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So say I have 3 class Base,A & B.

Base is a base class for classes A&B.

Base has a variable val that A&B can access.

How would I get it to work where if I can the val variable through class A, it is reflected in class B?

For example:

I know this code below won't work because I am creating an OBJECT of the type a&b.

What I want to do is to simply have a&b share the same variable so that whenever a does something to it, it is reflected in b.

a aa;
b bb;


In the end I'd want both cout lines to print out 50000.

EDIT: The classes A & B will be doing different operations and just need to be able to access/change the val variable in base

share|improve this question
You have to understand that the memory locations of the members allocated for the base class sub-objects of aa and bb are in distinct memory locations. Sharing means accessing the same memory location from different places, which is something you cannot achieve with standard inheritence unless you choose to manipulate a static base class member - you can see several examples for the latter in the answers now. The question is, is thats the right design and if the value you're manipulating actually is supposed to be an "instance-less" value. – thokra Dec 3 '13 at 19:23
I just posted an edit of what I mean to do. I would need class a & b to access the same variable and change it. – Sempus Dec 3 '13 at 19:32
When you say, "classes A & B will be doing different operations", does that imply A and B are actually unrelated types? That only because of necessity have similar interfaces? – thokra Dec 3 '13 at 20:05
Yes, they are unrelated types. The only necessary thing they need to have in common is access to the same variable. – Sempus Dec 3 '13 at 20:07
See, unrelated types should not be inheriting from a common Base class. Inheritance models an "is-a" relationship - which implies that A and B will be types which share common properties because they are similar. Obviously they're not equal, but they both are a Base. Inheriting just for sharing a static class member is bad design - actually I'd rather use a well hidden global over such a design. – thokra Dec 3 '13 at 20:16
class Base {
    static int value;
    virtual ~Base() { }

    void setVal(const int& val) {
        value = val;

    int getVal() const {
        return value;

int Base::value = 0;

class A : public Base {

class B : public Base {

#include <iostream>

int main() {
    A a;
    B b;
    std::cout << b.getVal(); // 20
share|improve this answer
Great! I got this to work. Now I just have to move them to different files and get it to work. – Sempus Dec 3 '13 at 19:48

You could make the member a static member of the base class, then all derived classes could access it, however any object of a derived that changes the static member would change it for every other object.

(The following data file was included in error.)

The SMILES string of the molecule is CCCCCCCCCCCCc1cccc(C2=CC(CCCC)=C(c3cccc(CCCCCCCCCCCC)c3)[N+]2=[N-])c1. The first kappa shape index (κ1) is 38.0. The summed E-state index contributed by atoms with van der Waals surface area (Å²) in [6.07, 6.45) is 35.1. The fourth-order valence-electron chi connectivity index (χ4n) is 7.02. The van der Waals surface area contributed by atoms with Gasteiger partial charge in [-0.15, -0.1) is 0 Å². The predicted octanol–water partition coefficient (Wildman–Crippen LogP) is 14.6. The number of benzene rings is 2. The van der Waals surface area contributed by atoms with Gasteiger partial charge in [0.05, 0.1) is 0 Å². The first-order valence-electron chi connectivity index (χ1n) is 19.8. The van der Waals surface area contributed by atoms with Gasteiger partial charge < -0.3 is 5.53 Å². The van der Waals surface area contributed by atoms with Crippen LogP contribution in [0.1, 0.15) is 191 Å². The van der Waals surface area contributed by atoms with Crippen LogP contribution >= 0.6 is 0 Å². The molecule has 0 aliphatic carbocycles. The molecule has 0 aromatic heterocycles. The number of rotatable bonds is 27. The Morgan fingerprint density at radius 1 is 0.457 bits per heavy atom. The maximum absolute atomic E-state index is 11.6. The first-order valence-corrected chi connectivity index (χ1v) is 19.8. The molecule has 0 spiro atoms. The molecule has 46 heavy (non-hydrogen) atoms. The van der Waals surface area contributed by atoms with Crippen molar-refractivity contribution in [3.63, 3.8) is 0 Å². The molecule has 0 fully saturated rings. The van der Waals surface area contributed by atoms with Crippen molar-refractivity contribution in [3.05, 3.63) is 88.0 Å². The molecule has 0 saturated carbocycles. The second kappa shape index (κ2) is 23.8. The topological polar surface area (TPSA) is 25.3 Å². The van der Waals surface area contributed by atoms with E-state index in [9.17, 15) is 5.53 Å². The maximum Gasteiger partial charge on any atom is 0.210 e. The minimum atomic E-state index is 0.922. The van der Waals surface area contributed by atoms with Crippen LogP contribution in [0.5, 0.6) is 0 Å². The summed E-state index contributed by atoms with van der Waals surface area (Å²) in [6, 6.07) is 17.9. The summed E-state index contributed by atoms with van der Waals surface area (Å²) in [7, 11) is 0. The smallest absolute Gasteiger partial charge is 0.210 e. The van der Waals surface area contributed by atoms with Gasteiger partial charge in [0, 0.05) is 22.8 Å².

class Base

    int GetVal()
        return val;

    void SetVal( int newVal )
        val = newVal;

    static int val;

// Need to instantiate the static variable somewhere
int Base::val = 0;

class A : public Base

class B : public Base
share|improve this answer
Whoops! My bad! – wrren Dec 3 '13 at 20:23

That's a job for references, not for classes. Just have one class X and create a reference to the object:

X  aa;
X& bb = aa;
std::cout << aa.GetVal() << std::endl;
std::cout << bb.GetVal() << std::endl;

The output will be:


Remember to always use the right tool for the job and keep things simple.

The main goal is that those two classes will be doing different things but will need to be able to access and share a single variable.

An idea to solve this is to extract the common variable in another class, namely S, which will be passed to A and B like this:

std::shared_ptr<S> s = new S();
A aa(s);
B bb(s)

Now, both aa and bb share the same S object and can modify it very easily. Notice that the constructor of both A and B should store the std::shared_ptr<S> as well:

class A { // and B
    std::shared_ptr<S> s;
    A(std::shared_ptr<S> as) : s(as) {}

The variable s will last as long as any of aa and bb is alive: when both aa and bb gets deallocated or go out of scope, the variable s will be deallocated as well.

If the type of the common variable should be on the stack, you can also just use references, but watch out for the lifetime of aa, bb and that variable:

int s = 0;
A aa(s);
B bb(s);


class A { // and B
    int& s; // or any other type
    A(int& as) : s(as) {}

But as a general rule of thumb I'd avoid shared state between objects. Most of the time, depending on the context, you can refactor your code and get rid of the shared dependency.

share|improve this answer
What if I am going to need to have each class(A&B) do different things? – Sempus Dec 3 '13 at 19:36
@Sempus, if two completely different classes share the same state you are doing something wrong. Read about encapsulation and keep your classes as clean and as independent from each other as you can. – Shoe Dec 3 '13 at 19:55
The main goal is that those two classes will be doing different things but will need to be able to access and share a single variable. – Sempus Dec 3 '13 at 19:59

If the shared value is static in the base class, then all instances of derived classes will see exactly that one base class member.

If the value is not static, then each instance of a class will have its own copy whether or not the value is in a base class.

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Not sure I understand what you are trying to do. Do you want all instances of A and B to share the same value? if so, declare it as static in the base class. if not, how do you want to choose which one will share the value?

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